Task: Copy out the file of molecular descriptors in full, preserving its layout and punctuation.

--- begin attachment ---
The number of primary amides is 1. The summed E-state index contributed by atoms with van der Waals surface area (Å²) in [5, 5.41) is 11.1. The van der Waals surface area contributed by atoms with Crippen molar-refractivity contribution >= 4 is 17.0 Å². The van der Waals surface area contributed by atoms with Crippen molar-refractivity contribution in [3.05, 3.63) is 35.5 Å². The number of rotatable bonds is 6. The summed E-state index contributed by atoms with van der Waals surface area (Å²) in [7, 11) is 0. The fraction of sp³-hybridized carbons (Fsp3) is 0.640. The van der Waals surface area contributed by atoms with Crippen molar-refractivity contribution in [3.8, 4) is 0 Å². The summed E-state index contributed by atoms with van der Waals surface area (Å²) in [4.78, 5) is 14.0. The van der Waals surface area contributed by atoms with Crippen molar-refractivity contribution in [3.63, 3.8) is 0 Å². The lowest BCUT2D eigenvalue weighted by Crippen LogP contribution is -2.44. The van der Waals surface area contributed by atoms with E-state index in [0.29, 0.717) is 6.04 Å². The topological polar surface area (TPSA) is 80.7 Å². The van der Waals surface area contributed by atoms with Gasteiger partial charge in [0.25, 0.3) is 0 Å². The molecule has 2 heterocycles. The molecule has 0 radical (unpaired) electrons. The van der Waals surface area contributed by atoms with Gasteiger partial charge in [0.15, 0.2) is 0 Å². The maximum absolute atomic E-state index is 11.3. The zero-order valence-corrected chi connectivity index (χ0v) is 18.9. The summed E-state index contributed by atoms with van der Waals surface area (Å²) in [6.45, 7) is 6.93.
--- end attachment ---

The number of primary amides is 1. The summed E-state index contributed by atoms with van der Waals surface area (Å²) in [5, 5.41) is 11.1. The van der Waals surface area contributed by atoms with Crippen molar-refractivity contribution >= 4 is 17.0 Å². The van der Waals surface area contributed by atoms with Crippen molar-refractivity contribution in [3.05, 3.63) is 35.5 Å². The number of rotatable bonds is 6. The summed E-state index contributed by atoms with van der Waals surface area (Å²) in [7, 11) is 0. The fraction of sp³-hybridized carbons (Fsp3) is 0.640. The van der Waals surface area contributed by atoms with Crippen molar-refractivity contribution in [3.8, 4) is 0 Å². The summed E-state index contributed by atoms with van der Waals surface area (Å²) in [4.78, 5) is 14.0. The van der Waals surface area contributed by atoms with Crippen molar-refractivity contribution in [3.63, 3.8) is 0 Å². The lowest BCUT2D eigenvalue weighted by Crippen LogP contribution is -2.44. The van der Waals surface area contributed by atoms with E-state index in [0.29, 0.717) is 6.04 Å². The topological polar surface area (TPSA) is 80.7 Å². The van der Waals surface area contributed by atoms with Gasteiger partial charge in [0.25, 0.3) is 0 Å². The molecule has 2 heterocycles. The molecule has 0 radical (unpaired) electrons. The van der Waals surface area contributed by atoms with Gasteiger partial charge in [0.15, 0.2) is 0 Å². The maximum absolute atomic E-state index is 11.3. The zero-order valence-corrected chi connectivity index (χ0v) is 18.9. The summed E-state index contributed by atoms with van der Waals surface area (Å²) in [6.45, 7) is 6.93.